Land isnt the only thing scarce in the valley. Fast food owners complain about a labor shortage, too.The labor pool isnt really in Vail, Gingles with Taco Bell said. We have folks who come from Leadville to work for us. We have folks that come from Gypsum. If you look at Vail itself, its difficult to find employees from the area.The problem stems from a lack of affordable housing, fast food executives say.The employee issues are really a concern, said Paul Nelson, owner of McDonalds in West Vail and Avons Wal-mart. Weve had to purchase housing and help employees with housing.Although land costs and labor shortages are roadblocks, local officials make few attempts to stand between locals and their Big Macs.We have never discouraged someone from trying to open up a fast food restaurant, Burnett from Minturn said.Rather than slapping fast food joints with extra laws, Avon, Vail, Edwards, Eagle and Minturn lump them in with sit-down establishments. Most towns also allow fast food in several zoning districts. For instance, Vail permits fast food in its villages, along with West Vail.The few regulations that are unique to the valley apply to the faade. Vail encourages architecture that fits its mountain character, town chief of planning Warren Campbell said. For example, McDonalds is decorated with stone, stucco and lodge-like wooden crossbeams.Gingles with the Taco Bell in Eagle incorporated masonry work to meet the local requirements.These arent just boxes that were talking about building, he said. We put a lot of time and effort into the architecture in Vail versus if you were going to go down to a standard Taco Bell in Denver where its just a square box, basically. We put all the bells and whistles up here.Councy commissioner Peter Runyon said Edwards forbids neon lights on fast food restaurants.We have a community, for better or for worse, that tries to be in harmony rather than in stark contrast with the natural environment, he said.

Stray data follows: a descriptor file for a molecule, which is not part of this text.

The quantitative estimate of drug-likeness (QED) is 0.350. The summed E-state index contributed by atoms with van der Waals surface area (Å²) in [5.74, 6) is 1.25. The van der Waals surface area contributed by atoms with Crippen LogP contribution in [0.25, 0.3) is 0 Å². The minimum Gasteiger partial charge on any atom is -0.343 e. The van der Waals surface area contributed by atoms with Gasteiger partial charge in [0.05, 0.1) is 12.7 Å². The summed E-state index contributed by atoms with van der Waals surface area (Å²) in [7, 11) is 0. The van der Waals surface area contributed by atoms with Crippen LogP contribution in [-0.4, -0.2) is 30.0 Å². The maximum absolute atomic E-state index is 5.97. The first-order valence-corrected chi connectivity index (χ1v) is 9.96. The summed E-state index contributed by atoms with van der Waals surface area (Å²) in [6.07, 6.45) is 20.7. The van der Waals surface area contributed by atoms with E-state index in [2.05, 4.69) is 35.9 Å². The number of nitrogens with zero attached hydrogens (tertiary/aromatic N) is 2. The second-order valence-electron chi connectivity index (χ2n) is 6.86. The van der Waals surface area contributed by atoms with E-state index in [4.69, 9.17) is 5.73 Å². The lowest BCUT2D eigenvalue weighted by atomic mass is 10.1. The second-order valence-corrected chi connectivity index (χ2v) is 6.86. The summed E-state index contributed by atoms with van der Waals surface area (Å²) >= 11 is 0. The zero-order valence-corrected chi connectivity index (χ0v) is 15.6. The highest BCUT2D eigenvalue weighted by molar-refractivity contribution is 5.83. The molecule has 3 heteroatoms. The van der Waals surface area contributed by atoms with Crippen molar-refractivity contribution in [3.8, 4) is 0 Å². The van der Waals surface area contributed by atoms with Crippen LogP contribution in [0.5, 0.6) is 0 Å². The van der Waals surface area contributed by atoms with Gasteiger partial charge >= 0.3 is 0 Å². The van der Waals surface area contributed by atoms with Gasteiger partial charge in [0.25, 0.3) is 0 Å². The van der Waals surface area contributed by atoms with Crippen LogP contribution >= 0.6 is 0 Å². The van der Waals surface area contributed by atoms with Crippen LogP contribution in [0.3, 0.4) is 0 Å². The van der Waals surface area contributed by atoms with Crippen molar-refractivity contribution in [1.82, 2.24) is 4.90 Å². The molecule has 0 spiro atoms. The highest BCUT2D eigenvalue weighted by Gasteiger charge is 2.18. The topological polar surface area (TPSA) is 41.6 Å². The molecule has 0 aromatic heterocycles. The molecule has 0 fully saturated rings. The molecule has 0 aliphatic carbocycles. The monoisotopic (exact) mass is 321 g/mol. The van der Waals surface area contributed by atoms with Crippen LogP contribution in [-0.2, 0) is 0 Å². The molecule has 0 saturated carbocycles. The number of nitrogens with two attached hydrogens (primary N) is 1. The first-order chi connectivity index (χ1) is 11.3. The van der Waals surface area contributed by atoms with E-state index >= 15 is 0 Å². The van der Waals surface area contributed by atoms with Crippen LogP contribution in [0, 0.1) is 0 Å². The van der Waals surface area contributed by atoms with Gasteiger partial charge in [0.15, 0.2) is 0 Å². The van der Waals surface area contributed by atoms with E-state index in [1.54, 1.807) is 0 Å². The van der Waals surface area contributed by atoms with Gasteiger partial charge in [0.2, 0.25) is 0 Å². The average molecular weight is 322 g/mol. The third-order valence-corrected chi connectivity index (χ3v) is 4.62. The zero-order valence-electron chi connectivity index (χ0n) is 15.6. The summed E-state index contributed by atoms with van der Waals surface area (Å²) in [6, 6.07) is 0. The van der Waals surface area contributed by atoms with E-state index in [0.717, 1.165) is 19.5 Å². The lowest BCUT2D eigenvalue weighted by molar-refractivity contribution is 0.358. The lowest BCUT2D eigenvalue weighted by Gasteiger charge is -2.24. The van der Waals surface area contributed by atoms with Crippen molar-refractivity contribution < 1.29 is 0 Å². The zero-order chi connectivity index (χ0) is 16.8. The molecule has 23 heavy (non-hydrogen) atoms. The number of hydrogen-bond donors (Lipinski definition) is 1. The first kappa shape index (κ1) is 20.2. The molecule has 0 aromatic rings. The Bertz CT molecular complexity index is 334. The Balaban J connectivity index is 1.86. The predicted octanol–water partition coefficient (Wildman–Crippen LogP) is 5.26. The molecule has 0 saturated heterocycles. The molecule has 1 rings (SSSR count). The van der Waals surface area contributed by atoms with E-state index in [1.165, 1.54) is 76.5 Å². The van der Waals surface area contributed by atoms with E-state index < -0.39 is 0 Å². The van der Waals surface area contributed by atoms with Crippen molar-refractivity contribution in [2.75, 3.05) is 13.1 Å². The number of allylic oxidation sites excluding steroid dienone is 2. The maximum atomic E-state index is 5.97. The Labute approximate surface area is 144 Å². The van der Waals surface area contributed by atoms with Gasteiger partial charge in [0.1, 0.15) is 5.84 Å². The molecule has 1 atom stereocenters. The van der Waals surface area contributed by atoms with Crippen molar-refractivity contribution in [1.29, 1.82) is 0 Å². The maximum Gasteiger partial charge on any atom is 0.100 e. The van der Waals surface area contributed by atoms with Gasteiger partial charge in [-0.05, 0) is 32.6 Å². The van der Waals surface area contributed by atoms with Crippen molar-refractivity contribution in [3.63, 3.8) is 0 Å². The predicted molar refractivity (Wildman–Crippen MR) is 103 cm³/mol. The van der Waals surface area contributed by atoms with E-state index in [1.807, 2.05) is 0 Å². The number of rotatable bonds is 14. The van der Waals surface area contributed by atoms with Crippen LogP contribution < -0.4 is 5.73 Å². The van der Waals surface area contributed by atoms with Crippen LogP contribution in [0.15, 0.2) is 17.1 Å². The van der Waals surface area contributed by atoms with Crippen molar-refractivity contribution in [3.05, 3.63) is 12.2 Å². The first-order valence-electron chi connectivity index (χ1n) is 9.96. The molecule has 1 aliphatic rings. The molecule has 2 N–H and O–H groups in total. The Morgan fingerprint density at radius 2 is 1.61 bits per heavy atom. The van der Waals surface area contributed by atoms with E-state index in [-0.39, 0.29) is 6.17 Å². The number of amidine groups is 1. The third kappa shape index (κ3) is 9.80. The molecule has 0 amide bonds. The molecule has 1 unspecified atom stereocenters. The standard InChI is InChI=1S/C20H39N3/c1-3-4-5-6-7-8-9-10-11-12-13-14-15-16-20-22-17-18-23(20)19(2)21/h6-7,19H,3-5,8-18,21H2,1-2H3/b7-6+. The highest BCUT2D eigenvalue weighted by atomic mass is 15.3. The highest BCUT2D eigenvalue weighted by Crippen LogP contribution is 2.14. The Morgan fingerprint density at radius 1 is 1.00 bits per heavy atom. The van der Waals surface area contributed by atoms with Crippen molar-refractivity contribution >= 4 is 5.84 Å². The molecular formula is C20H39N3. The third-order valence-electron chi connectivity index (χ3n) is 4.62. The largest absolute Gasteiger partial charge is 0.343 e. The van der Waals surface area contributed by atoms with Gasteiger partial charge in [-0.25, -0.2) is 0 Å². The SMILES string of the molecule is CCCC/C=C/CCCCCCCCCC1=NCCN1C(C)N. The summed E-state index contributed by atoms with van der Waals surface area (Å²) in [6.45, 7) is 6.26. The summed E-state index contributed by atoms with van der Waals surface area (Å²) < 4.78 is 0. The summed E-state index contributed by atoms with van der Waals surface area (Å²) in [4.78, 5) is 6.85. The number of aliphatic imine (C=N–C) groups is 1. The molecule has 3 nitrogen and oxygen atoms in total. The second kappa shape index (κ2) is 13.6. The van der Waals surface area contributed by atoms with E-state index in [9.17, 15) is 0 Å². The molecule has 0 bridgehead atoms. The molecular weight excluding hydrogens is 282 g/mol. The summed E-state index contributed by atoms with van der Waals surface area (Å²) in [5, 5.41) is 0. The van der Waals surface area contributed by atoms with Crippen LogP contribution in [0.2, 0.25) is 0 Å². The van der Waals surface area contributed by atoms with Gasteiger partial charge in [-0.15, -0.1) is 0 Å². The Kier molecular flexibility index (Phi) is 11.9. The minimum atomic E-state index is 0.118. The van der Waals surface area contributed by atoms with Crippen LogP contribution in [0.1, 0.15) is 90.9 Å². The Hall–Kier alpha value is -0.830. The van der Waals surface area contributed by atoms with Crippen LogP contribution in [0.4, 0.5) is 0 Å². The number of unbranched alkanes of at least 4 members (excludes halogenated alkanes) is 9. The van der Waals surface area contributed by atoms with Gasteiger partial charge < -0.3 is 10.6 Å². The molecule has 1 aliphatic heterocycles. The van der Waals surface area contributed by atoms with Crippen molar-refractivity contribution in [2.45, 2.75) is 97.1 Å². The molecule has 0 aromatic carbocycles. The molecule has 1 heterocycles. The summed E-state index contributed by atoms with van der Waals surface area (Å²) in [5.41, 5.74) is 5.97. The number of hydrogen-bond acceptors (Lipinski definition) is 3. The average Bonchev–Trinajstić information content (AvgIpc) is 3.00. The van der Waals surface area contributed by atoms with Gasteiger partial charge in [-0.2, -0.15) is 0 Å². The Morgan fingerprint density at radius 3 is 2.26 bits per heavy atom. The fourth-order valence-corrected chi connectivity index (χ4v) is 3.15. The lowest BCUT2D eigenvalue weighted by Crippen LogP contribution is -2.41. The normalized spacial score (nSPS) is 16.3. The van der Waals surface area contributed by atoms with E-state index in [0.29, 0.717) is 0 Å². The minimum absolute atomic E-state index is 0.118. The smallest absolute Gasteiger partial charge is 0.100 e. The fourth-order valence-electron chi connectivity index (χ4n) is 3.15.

Thanks to I-70 commuters who break for burritos and skiers who fuel up with a quick burger before hitting the mountain, some local fast food restauranteurs say business is booming.Spokesmen from Taco bell, McDonalds and Subway said their sales continue to grow, though they declined to disclose exact figures.I would say our Vail customer is more health conscious, Fitzthum with Subway said.At Subway, local customers stock up on turkey, ham and chicken teriyaki sandwiches from the low-fat menu. The trend continues at Taco Bell, where customers prefer the more nutritious chicken burritos over their beef counterparts, and at McDonalds, where salads, snack wraps and grilled chicken sandwiches are especially popular.Although sales are strong, those three chains have no specific plans to expand, and town officials say they are unaware of new plans for fast food restaurants in general. Its hard to pinpoint exactly how many fast food restaurants the valley has because everyone defines fast food differently. Neither businessmen or officials predict an influx of fast food anytime soon.I think because of property costs, I think were probably stable right now, Gingles with Taco Bell said. I dont see a lot of future growth in fast food restaurants right now just because its such a hard community to get into.